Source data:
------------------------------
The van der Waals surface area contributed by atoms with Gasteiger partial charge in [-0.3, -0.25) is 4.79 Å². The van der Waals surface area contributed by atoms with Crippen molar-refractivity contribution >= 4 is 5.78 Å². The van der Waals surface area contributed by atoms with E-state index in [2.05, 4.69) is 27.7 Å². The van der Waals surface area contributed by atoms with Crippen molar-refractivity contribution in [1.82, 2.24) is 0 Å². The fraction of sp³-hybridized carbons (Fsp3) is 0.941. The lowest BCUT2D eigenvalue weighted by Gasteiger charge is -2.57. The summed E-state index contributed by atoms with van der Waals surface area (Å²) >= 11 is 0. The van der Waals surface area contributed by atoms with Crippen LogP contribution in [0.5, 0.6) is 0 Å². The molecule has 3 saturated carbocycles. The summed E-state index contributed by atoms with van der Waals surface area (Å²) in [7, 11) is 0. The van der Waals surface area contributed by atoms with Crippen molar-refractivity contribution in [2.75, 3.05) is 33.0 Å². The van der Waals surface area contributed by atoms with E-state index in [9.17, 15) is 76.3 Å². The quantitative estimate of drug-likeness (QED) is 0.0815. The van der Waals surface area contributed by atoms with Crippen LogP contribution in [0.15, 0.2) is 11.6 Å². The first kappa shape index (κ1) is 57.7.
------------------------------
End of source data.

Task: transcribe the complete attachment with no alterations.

The van der Waals surface area contributed by atoms with Gasteiger partial charge in [-0.3, -0.25) is 4.79 Å². The van der Waals surface area contributed by atoms with Crippen molar-refractivity contribution >= 4 is 5.78 Å². The van der Waals surface area contributed by atoms with E-state index in [2.05, 4.69) is 27.7 Å². The van der Waals surface area contributed by atoms with Crippen molar-refractivity contribution in [1.82, 2.24) is 0 Å². The fraction of sp³-hybridized carbons (Fsp3) is 0.941. The lowest BCUT2D eigenvalue weighted by Gasteiger charge is -2.57. The summed E-state index contributed by atoms with van der Waals surface area (Å²) >= 11 is 0. The van der Waals surface area contributed by atoms with Crippen LogP contribution in [0.5, 0.6) is 0 Å². The molecule has 3 saturated carbocycles. The summed E-state index contributed by atoms with van der Waals surface area (Å²) in [7, 11) is 0. The van der Waals surface area contributed by atoms with Crippen molar-refractivity contribution in [2.75, 3.05) is 33.0 Å². The van der Waals surface area contributed by atoms with E-state index in [9.17, 15) is 76.3 Å². The quantitative estimate of drug-likeness (QED) is 0.0815. The van der Waals surface area contributed by atoms with Crippen LogP contribution in [0.15, 0.2) is 11.6 Å². The first kappa shape index (κ1) is 57.7.